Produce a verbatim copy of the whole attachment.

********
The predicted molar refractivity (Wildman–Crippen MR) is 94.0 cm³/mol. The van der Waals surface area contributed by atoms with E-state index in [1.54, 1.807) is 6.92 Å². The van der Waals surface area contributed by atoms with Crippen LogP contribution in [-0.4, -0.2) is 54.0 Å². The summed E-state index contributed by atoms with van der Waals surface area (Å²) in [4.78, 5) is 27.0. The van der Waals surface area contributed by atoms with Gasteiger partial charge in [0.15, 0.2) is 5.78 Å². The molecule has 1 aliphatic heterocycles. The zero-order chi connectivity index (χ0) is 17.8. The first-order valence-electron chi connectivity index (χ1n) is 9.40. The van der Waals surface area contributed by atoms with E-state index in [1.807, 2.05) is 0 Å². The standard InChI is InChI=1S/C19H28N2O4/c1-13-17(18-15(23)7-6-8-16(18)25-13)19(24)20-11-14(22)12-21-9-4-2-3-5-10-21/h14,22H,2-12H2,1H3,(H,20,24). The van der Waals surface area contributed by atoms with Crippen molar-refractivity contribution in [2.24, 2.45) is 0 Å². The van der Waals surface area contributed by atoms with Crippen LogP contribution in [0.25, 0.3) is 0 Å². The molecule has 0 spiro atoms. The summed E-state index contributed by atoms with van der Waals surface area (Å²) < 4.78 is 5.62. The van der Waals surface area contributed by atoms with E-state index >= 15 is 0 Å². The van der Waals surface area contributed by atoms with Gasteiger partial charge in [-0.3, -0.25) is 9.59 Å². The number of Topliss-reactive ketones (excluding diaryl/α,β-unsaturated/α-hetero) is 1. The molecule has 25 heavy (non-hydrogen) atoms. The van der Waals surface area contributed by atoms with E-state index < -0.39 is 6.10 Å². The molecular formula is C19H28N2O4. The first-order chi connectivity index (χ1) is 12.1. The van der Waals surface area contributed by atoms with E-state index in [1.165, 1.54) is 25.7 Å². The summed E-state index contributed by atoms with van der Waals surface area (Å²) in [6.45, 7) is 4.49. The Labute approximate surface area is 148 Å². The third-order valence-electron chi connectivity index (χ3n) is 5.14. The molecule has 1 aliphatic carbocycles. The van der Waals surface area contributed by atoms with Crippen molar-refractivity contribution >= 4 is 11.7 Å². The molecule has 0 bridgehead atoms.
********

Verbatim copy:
The predicted molar refractivity (Wildman–Crippen MR) is 94.0 cm³/mol. The van der Waals surface area contributed by atoms with E-state index in [1.54, 1.807) is 6.92 Å². The van der Waals surface area contributed by atoms with Crippen LogP contribution in [-0.4, -0.2) is 54.0 Å². The summed E-state index contributed by atoms with van der Waals surface area (Å²) in [4.78, 5) is 27.0. The van der Waals surface area contributed by atoms with Gasteiger partial charge in [0.15, 0.2) is 5.78 Å². The molecule has 1 aliphatic heterocycles. The zero-order chi connectivity index (χ0) is 17.8. The first-order valence-electron chi connectivity index (χ1n) is 9.40. The van der Waals surface area contributed by atoms with E-state index in [1.807, 2.05) is 0 Å². The standard InChI is InChI=1S/C19H28N2O4/c1-13-17(18-15(23)7-6-8-16(18)25-13)19(24)20-11-14(22)12-21-9-4-2-3-5-10-21/h14,22H,2-12H2,1H3,(H,20,24). The van der Waals surface area contributed by atoms with Crippen molar-refractivity contribution in [2.24, 2.45) is 0 Å². The van der Waals surface area contributed by atoms with Crippen LogP contribution in [0.25, 0.3) is 0 Å². The molecule has 0 spiro atoms. The summed E-state index contributed by atoms with van der Waals surface area (Å²) < 4.78 is 5.62. The van der Waals surface area contributed by atoms with E-state index >= 15 is 0 Å². The van der Waals surface area contributed by atoms with Gasteiger partial charge in [-0.3, -0.25) is 9.59 Å². The number of Topliss-reactive ketones (excluding diaryl/α,β-unsaturated/α-hetero) is 1. The molecule has 25 heavy (non-hydrogen) atoms. The van der Waals surface area contributed by atoms with E-state index < -0.39 is 6.10 Å². The molecular formula is C19H28N2O4. The first-order chi connectivity index (χ1) is 12.1. The van der Waals surface area contributed by atoms with E-state index in [1.165, 1.54) is 25.7 Å². The summed E-state index contributed by atoms with van der Waals surface area (Å²) in [6.45, 7) is 4.49. The Labute approximate surface area is 148 Å². The third-order valence-electron chi connectivity index (χ3n) is 5.14. The molecule has 1 aliphatic carbocycles. The van der Waals surface area contributed by atoms with Crippen molar-refractivity contribution >= 4 is 11.7 Å². The molecule has 0 bridgehead atoms.